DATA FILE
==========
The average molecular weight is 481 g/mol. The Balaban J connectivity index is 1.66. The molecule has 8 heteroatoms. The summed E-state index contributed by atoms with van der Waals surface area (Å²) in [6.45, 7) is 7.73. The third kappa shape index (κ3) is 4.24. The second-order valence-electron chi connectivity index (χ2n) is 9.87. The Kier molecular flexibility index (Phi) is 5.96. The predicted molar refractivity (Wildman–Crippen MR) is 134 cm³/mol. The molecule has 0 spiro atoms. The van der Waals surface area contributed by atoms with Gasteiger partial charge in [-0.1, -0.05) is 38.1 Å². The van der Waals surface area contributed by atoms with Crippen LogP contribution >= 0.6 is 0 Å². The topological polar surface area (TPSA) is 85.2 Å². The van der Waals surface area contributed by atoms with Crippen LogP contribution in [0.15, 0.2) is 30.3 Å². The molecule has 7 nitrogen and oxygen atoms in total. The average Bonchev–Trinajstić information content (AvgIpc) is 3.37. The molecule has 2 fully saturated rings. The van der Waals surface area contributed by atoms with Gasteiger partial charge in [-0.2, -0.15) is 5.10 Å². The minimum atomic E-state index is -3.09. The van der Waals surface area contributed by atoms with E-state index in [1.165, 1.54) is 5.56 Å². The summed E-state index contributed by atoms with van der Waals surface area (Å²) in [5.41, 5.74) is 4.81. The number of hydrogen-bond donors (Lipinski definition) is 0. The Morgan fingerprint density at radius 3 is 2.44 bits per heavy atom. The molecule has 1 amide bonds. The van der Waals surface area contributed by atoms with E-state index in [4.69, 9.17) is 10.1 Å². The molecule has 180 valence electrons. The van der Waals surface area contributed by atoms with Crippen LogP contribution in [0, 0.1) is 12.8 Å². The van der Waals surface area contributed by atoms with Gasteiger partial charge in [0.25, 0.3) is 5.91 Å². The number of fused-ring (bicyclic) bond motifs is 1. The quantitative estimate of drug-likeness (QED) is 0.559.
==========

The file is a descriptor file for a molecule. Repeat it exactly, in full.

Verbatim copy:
The average molecular weight is 481 g/mol. The Balaban J connectivity index is 1.66. The molecule has 8 heteroatoms. The summed E-state index contributed by atoms with van der Waals surface area (Å²) in [6.45, 7) is 7.73. The third kappa shape index (κ3) is 4.24. The second-order valence-electron chi connectivity index (χ2n) is 9.87. The Kier molecular flexibility index (Phi) is 5.96. The predicted molar refractivity (Wildman–Crippen MR) is 134 cm³/mol. The molecule has 0 spiro atoms. The van der Waals surface area contributed by atoms with Gasteiger partial charge in [-0.1, -0.05) is 38.1 Å². The van der Waals surface area contributed by atoms with Crippen LogP contribution >= 0.6 is 0 Å². The topological polar surface area (TPSA) is 85.2 Å². The van der Waals surface area contributed by atoms with Crippen LogP contribution in [0.15, 0.2) is 30.3 Å². The molecule has 7 nitrogen and oxygen atoms in total. The average Bonchev–Trinajstić information content (AvgIpc) is 3.37. The molecule has 2 fully saturated rings. The van der Waals surface area contributed by atoms with Gasteiger partial charge in [-0.2, -0.15) is 5.10 Å². The minimum atomic E-state index is -3.09. The van der Waals surface area contributed by atoms with E-state index in [1.165, 1.54) is 5.56 Å². The summed E-state index contributed by atoms with van der Waals surface area (Å²) in [5.41, 5.74) is 4.81. The number of hydrogen-bond donors (Lipinski definition) is 0. The Morgan fingerprint density at radius 3 is 2.44 bits per heavy atom. The molecule has 1 amide bonds. The van der Waals surface area contributed by atoms with E-state index in [4.69, 9.17) is 10.1 Å². The molecule has 180 valence electrons. The van der Waals surface area contributed by atoms with Crippen LogP contribution in [0, 0.1) is 12.8 Å². The van der Waals surface area contributed by atoms with Gasteiger partial charge in [0.25, 0.3) is 5.91 Å². The number of fused-ring (bicyclic) bond motifs is 1. The quantitative estimate of drug-likeness (QED) is 0.559.